Tuesday, January 13, 2009

CSPIA Government Regulation Will Hit Hard

2/20/09: Leave it to Walter Olson, again! Great round up!

2/18/09: Overlawyered has been the go-to place for any and all recent information! Now that the New York Times (NYT) has finally weighed in with an incredible misinformation-filled editorial, many people have been pointing out their errors. Overlawyered is also first and foremost in collecting information about the CSPIA effect on older books and thrift shops or even yard sales as well as small business effects and motorcycles and dirtbikes.

1/30/09: From HSLDA, how they believe CSPIA will not be a big deal for resellers. Although they talk about 'knowingly' selling items that exceed the lead limit, I can't find any wording like that in the press release to which they refer. They are stepping up to try to help small businesses:

However, we are concerned about the effect that this legislation and the
proposed regulations will have on small family businesses. It appears that many
of these vital businesses could be forced to close due to the high costof
compliance with the CPSIA.
We will be meeting with the commissioners
of the Consumer Product Safety Commission on Wednesday, February 4.
CPSC comes out with another statement that initially sounds OK until you read the entire thing carefully. This letter now states that some certification testing will not be required--but look out:

However, all businesses, including, but not limited to, handmade toy and apparel makers, crafters and home-based small businesses, must still be sure that their products conform to all safety standards and similar requirements, including the lead and phthalates provisions of the CPSIA.

Handmade garment makers are cautioned to know whether the zippers, buttons and other fasteners they are using contain lead. Likewise, handmade toy manufacturers need to know whether their products, if using plastic or soft flexible vinyl, contain phthalates.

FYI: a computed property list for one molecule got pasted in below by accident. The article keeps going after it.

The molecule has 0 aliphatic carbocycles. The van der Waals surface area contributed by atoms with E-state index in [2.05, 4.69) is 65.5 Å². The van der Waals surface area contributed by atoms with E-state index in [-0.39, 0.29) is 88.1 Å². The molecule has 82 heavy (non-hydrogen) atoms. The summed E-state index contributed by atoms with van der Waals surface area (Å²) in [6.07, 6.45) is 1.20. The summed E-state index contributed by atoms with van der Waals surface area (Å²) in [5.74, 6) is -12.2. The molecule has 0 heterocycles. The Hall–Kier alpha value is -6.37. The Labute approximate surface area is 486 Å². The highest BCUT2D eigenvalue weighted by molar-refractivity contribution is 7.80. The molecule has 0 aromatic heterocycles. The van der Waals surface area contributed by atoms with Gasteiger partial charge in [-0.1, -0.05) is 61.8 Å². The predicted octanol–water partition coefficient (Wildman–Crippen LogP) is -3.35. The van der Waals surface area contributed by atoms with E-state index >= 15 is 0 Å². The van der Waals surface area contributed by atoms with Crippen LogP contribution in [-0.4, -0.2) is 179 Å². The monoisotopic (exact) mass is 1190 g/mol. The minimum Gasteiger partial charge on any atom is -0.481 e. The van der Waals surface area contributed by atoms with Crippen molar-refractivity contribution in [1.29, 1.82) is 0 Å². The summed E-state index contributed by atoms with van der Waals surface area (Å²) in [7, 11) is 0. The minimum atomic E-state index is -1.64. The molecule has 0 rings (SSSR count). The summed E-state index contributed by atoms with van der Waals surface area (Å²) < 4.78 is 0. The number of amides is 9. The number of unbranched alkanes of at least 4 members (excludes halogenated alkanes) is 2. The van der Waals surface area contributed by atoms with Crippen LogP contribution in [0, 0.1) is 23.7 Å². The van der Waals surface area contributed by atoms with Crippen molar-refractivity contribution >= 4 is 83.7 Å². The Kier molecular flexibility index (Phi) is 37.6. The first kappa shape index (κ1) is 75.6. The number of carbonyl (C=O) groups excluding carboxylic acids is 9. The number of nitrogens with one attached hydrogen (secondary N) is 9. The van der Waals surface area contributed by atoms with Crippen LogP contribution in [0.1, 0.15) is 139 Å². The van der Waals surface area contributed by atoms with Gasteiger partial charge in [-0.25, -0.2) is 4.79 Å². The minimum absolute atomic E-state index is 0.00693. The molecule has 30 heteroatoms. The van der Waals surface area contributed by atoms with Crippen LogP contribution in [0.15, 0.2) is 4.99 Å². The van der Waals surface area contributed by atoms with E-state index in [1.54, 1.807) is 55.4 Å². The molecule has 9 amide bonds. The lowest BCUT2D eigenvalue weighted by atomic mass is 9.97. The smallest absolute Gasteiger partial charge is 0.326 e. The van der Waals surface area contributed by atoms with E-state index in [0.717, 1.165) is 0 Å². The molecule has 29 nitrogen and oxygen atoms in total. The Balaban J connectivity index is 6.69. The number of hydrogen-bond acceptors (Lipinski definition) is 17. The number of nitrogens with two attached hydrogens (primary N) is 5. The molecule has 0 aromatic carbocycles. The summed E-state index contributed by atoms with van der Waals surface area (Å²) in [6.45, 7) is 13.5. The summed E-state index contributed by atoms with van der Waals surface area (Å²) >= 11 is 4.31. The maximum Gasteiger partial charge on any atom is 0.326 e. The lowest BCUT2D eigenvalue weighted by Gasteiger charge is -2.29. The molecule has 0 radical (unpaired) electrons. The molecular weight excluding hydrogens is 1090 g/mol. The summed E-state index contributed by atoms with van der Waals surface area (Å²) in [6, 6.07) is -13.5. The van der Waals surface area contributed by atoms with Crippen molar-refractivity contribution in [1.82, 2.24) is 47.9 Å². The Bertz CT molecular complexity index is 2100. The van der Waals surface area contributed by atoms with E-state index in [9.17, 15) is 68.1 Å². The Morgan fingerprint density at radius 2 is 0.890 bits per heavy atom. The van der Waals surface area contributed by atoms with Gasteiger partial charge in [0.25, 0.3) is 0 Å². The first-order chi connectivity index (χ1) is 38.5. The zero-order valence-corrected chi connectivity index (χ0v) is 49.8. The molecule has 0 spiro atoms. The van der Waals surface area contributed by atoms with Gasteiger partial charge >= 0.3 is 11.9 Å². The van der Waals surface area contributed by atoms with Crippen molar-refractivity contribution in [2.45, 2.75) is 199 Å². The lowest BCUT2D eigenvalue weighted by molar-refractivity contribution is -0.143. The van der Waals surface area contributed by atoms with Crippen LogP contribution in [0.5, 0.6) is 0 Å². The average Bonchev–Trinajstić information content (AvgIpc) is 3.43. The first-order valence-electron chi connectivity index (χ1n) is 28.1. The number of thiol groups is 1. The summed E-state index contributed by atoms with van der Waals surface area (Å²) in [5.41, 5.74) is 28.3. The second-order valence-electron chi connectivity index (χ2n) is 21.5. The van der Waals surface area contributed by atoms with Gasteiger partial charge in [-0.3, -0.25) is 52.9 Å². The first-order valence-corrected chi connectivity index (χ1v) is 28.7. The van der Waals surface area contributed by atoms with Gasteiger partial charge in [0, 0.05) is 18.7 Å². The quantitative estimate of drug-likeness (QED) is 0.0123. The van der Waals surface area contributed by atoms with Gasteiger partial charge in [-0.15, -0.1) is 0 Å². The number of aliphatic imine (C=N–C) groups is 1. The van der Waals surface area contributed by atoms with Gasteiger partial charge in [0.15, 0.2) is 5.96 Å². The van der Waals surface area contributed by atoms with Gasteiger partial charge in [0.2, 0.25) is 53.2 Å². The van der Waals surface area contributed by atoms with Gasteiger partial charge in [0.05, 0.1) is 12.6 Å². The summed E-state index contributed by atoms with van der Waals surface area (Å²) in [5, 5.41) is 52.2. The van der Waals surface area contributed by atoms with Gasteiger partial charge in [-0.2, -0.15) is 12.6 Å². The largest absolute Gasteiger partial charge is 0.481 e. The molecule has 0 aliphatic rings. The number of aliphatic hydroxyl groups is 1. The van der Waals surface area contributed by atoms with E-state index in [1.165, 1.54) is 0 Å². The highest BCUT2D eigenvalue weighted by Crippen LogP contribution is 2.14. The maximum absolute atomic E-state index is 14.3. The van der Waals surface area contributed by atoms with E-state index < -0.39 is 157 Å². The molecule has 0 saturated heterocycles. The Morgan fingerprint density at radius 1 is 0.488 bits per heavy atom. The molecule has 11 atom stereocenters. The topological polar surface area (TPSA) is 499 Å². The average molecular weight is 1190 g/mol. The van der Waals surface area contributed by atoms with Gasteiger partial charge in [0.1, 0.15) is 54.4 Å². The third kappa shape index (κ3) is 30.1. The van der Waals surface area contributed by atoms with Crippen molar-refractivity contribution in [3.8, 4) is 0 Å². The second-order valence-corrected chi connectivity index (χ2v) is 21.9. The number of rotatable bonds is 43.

The stay of enforcement on testing and certification does not address thrift and second hand stores and small retailers because they are not required to test and certify products under the CPSIA. The products they sell, including those in
inventory on February 10, 2009, must not contain more than 600 ppm lead in any accessible part.
[emp added, 'accessible part' wording is new] The Commission is aware that it is difficult to know whether a product meets the lead standard without testing and has issued guidance for these companies that can be found on our web site.

Overlawyered (of course!) has more--especially talking about how the CPSC 'trusts' that State Attorneys General will also not enforce this requirement--though apparently they can if they want! Doesn't that make you feel great?

And more from Overlawyered about religious stores not receiving certification from many of their vendors. And even more from Overlawyered about youth motorcycles:

Yet another casualty of this destructive law: Honda has sent a letter to dealers announcing that it will withdraw youth motorcycles and ATVs from the U.S. market. It says lead figures as an intrinsic part of the alloys used in building the vehicles.

The irony, of course, is that of all the imaginable safety hazards posed by the existence of youth motorcycles and ATVs, the danger that kids will eat the darn things must rank at the very bottom.

Updated 1/19/09:

Overlawyered has much much more information and an editorial in Forbes about CSPIA.

An even newer post at Overlawyered with great link-love full of info! Good article at Christian Science Monitor, too.

End of Update 1/19/09

1/21/09: Local reseller trying to dump product before "National Bankruptcy Day?"

1/22/09: I have been anticipating Walter Olson's new op-ed in Forbes about CSPIA, and it's up now! Even though the issue is being ignored by the NY Times, Bloomberg has an article. Even more commentary at Overlawyered (where I found out about the articles).

1/26/09: Overlawyered again comes through with an updated link-fest HERE!

1/27/09: Joanne Jacobs touches on the topic here with a couple of links.

1/28/09: Another Overlwayered update here, here and here!

1/29/09: Here at Wired's blog GeekDad. It includes a link to this article by the publisher of Make and Craft magazines--the magazines on the leading edge of DIY. More from Overlawyered here. New York Post, too and again.